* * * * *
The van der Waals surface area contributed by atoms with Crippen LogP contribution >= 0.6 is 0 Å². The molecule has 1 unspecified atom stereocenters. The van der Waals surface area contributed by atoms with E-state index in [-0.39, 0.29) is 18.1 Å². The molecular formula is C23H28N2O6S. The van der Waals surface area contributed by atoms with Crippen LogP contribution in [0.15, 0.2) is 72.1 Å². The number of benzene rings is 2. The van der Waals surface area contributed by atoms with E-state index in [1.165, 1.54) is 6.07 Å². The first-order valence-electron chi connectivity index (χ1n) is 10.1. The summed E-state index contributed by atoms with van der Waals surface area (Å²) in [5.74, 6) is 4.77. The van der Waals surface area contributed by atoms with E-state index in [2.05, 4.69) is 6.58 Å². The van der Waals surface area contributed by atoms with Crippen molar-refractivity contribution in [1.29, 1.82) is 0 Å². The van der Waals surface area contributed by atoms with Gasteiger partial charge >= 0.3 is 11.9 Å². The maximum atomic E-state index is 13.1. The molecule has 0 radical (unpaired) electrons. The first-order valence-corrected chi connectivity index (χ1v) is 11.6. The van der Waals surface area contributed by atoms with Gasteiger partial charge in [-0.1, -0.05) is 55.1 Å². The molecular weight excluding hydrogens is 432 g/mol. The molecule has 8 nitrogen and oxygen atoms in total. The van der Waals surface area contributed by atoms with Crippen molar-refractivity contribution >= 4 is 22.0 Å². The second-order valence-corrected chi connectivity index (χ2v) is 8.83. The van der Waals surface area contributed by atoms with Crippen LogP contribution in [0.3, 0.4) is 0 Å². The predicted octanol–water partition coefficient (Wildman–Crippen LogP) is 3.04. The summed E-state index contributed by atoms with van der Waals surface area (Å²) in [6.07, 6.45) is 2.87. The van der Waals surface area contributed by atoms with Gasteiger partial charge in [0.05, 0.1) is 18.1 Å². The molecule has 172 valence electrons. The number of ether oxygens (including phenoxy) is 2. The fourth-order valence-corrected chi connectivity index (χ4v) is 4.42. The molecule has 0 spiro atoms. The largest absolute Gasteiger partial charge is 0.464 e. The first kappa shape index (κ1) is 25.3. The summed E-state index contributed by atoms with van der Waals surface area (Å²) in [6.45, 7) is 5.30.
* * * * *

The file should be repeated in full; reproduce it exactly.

The van der Waals surface area contributed by atoms with Crippen LogP contribution >= 0.6 is 0 Å². The molecule has 1 unspecified atom stereocenters. The van der Waals surface area contributed by atoms with E-state index in [-0.39, 0.29) is 18.1 Å². The molecular formula is C23H28N2O6S. The van der Waals surface area contributed by atoms with Crippen LogP contribution in [0.15, 0.2) is 72.1 Å². The number of benzene rings is 2. The van der Waals surface area contributed by atoms with E-state index in [1.165, 1.54) is 6.07 Å². The first-order valence-electron chi connectivity index (χ1n) is 10.1. The summed E-state index contributed by atoms with van der Waals surface area (Å²) in [5.74, 6) is 4.77. The van der Waals surface area contributed by atoms with E-state index in [2.05, 4.69) is 6.58 Å². The van der Waals surface area contributed by atoms with Crippen molar-refractivity contribution in [1.29, 1.82) is 0 Å². The van der Waals surface area contributed by atoms with Gasteiger partial charge >= 0.3 is 11.9 Å². The maximum atomic E-state index is 13.1. The molecule has 0 radical (unpaired) electrons. The first-order valence-corrected chi connectivity index (χ1v) is 11.6. The van der Waals surface area contributed by atoms with Gasteiger partial charge in [-0.1, -0.05) is 55.1 Å². The molecular weight excluding hydrogens is 432 g/mol. The molecule has 8 nitrogen and oxygen atoms in total. The van der Waals surface area contributed by atoms with Crippen molar-refractivity contribution >= 4 is 22.0 Å². The second-order valence-corrected chi connectivity index (χ2v) is 8.83. The van der Waals surface area contributed by atoms with Crippen LogP contribution in [0.3, 0.4) is 0 Å². The predicted octanol–water partition coefficient (Wildman–Crippen LogP) is 3.04. The summed E-state index contributed by atoms with van der Waals surface area (Å²) in [6.07, 6.45) is 2.87. The van der Waals surface area contributed by atoms with Gasteiger partial charge in [0.05, 0.1) is 18.1 Å². The molecule has 172 valence electrons. The number of ether oxygens (including phenoxy) is 2. The fourth-order valence-corrected chi connectivity index (χ4v) is 4.42. The molecule has 0 spiro atoms. The largest absolute Gasteiger partial charge is 0.464 e. The first kappa shape index (κ1) is 25.3. The summed E-state index contributed by atoms with van der Waals surface area (Å²) in [6.45, 7) is 5.30.